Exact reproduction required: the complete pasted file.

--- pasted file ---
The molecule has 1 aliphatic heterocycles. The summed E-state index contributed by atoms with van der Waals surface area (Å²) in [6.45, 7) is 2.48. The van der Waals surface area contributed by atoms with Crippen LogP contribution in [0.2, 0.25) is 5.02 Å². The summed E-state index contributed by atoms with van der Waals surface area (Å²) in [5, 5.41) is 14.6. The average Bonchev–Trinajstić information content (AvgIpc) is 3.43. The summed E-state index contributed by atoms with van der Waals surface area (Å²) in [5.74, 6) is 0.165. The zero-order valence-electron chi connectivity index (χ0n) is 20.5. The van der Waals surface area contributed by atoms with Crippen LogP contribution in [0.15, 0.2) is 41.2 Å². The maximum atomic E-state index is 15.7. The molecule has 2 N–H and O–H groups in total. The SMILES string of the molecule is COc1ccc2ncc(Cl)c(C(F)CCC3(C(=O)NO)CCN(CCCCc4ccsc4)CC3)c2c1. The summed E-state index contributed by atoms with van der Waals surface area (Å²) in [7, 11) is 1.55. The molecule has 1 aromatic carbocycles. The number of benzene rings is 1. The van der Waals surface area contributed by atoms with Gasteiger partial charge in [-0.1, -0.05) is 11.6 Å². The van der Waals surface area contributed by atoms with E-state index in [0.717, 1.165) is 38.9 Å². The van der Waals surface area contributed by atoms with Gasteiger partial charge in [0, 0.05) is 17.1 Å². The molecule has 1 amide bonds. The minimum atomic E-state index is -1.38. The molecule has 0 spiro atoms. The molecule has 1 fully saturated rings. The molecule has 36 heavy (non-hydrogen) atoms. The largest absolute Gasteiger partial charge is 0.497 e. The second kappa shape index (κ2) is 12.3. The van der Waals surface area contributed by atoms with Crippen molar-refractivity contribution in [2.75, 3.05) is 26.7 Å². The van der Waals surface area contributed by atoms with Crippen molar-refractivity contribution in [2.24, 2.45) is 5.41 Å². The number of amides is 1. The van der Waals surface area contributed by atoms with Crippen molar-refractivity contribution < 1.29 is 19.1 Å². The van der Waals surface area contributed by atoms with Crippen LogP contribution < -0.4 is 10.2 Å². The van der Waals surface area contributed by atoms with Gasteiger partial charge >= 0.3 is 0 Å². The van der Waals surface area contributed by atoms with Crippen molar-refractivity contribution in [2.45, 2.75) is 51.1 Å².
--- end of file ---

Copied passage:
The molecule has 1 aliphatic heterocycles. The summed E-state index contributed by atoms with van der Waals surface area (Å²) in [6.45, 7) is 2.48. The van der Waals surface area contributed by atoms with Crippen LogP contribution in [0.2, 0.25) is 5.02 Å². The summed E-state index contributed by atoms with van der Waals surface area (Å²) in [5, 5.41) is 14.6. The average Bonchev–Trinajstić information content (AvgIpc) is 3.43. The summed E-state index contributed by atoms with van der Waals surface area (Å²) in [5.74, 6) is 0.165. The zero-order valence-electron chi connectivity index (χ0n) is 20.5. The van der Waals surface area contributed by atoms with Crippen LogP contribution in [0.15, 0.2) is 41.2 Å². The maximum atomic E-state index is 15.7. The molecule has 2 N–H and O–H groups in total. The SMILES string of the molecule is COc1ccc2ncc(Cl)c(C(F)CCC3(C(=O)NO)CCN(CCCCc4ccsc4)CC3)c2c1. The summed E-state index contributed by atoms with van der Waals surface area (Å²) in [7, 11) is 1.55. The molecule has 1 aromatic carbocycles. The number of benzene rings is 1. The van der Waals surface area contributed by atoms with Gasteiger partial charge in [-0.1, -0.05) is 11.6 Å². The van der Waals surface area contributed by atoms with E-state index in [0.717, 1.165) is 38.9 Å². The van der Waals surface area contributed by atoms with Gasteiger partial charge in [0, 0.05) is 17.1 Å². The molecule has 1 amide bonds. The minimum atomic E-state index is -1.38. The molecule has 0 spiro atoms. The molecule has 1 fully saturated rings. The molecule has 36 heavy (non-hydrogen) atoms. The largest absolute Gasteiger partial charge is 0.497 e. The second kappa shape index (κ2) is 12.3. The van der Waals surface area contributed by atoms with Crippen molar-refractivity contribution in [2.75, 3.05) is 26.7 Å². The van der Waals surface area contributed by atoms with Crippen molar-refractivity contribution in [2.24, 2.45) is 5.41 Å². The number of amides is 1. The van der Waals surface area contributed by atoms with Crippen molar-refractivity contribution < 1.29 is 19.1 Å². The van der Waals surface area contributed by atoms with Crippen LogP contribution < -0.4 is 10.2 Å². The van der Waals surface area contributed by atoms with Gasteiger partial charge >= 0.3 is 0 Å². The van der Waals surface area contributed by atoms with Crippen molar-refractivity contribution in [2.45, 2.75) is 51.1 Å².